Thursday, June 17, 2010

It's a Small, Authentic (and Expensive!) World

Photo for NYT by Justin Mott 

This morning during my routine dose of world news a certian article caught my eye. The New York Times Home and Garden feature had a particularly interesting title, "Trophy Hunter's With Their Eyes on Interiors". Click. The next 15 minutes I oogled over the telltale stories of designers who go to the ends of the earth, on an out of this world budget, to make sure their client's homes are unique in every sense of the word. Flying to India to pick up the specific, "just right" glaze? Sure. Nicaragua to select the perfect terracotta tiles? Why not.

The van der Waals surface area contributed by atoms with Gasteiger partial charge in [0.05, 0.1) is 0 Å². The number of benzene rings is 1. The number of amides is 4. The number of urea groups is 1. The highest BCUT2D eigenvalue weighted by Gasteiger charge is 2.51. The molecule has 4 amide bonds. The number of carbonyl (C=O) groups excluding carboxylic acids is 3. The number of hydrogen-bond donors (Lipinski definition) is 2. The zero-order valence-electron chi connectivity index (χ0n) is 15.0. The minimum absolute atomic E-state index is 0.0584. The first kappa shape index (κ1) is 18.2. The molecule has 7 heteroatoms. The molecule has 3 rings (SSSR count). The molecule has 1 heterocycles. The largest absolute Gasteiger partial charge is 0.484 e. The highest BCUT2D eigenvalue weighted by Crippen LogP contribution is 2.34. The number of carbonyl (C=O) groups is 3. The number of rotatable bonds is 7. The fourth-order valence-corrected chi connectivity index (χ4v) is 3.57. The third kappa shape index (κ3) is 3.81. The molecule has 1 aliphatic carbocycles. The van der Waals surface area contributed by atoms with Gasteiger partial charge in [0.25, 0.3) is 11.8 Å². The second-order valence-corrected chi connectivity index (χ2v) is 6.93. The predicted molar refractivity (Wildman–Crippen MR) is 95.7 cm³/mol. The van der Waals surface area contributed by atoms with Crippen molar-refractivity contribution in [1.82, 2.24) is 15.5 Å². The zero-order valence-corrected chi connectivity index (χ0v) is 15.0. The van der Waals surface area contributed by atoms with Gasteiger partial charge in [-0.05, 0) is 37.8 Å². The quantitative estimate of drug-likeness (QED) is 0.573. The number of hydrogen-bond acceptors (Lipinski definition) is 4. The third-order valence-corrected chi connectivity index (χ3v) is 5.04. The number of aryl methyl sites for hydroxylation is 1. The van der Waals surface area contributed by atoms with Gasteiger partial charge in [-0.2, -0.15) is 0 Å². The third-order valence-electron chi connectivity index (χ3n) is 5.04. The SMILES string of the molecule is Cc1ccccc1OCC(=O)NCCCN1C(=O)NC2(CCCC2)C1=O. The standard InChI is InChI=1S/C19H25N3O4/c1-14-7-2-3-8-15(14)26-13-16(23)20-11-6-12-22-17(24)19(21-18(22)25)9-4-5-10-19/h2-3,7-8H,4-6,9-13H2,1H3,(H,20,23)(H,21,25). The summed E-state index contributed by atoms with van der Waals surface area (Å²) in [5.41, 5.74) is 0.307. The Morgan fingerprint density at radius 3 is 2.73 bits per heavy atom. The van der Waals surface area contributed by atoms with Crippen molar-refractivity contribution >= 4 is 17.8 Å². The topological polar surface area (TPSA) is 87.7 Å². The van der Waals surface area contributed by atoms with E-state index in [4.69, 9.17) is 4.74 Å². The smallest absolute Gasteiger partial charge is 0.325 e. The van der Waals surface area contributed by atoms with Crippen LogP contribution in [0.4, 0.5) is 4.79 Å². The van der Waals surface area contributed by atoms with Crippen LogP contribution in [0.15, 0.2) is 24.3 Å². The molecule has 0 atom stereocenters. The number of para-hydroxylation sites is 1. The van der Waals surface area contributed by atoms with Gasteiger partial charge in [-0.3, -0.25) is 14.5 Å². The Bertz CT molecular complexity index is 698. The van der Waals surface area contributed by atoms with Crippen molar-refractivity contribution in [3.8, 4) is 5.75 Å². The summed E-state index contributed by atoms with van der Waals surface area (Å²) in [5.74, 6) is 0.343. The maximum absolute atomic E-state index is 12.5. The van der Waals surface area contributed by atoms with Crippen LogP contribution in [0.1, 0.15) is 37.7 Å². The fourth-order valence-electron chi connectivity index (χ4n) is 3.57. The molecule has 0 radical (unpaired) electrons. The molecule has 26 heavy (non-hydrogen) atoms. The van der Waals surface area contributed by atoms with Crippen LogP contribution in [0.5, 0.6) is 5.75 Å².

It seems as though, when money is no object, one can find the means to own almost whatever their home desires. I guess this is nothing new in how the world works. Not even political unrest can keep these globetrotting, adventure seeking designers tamed. I do envy their spirit in the thrill of the hunt, but can't help to ask myself when has this world become so small that we are depleting cultures of the indigenous items that make us all unique? Don't get me wrong, I love when an object's history tells a story and it is this lifecycle that provides the narrative we all desire. I am sure these ancient artifacts are going to magnificent, stately homes, I just hope that when the next design trend comes along they aren't all packed up and stored away in some Long Island storage unit only to be forgotten about once again.

Read the article here.

1 comment:

  1. Pretty amazing stuff! How do I get to go along as their assistant?!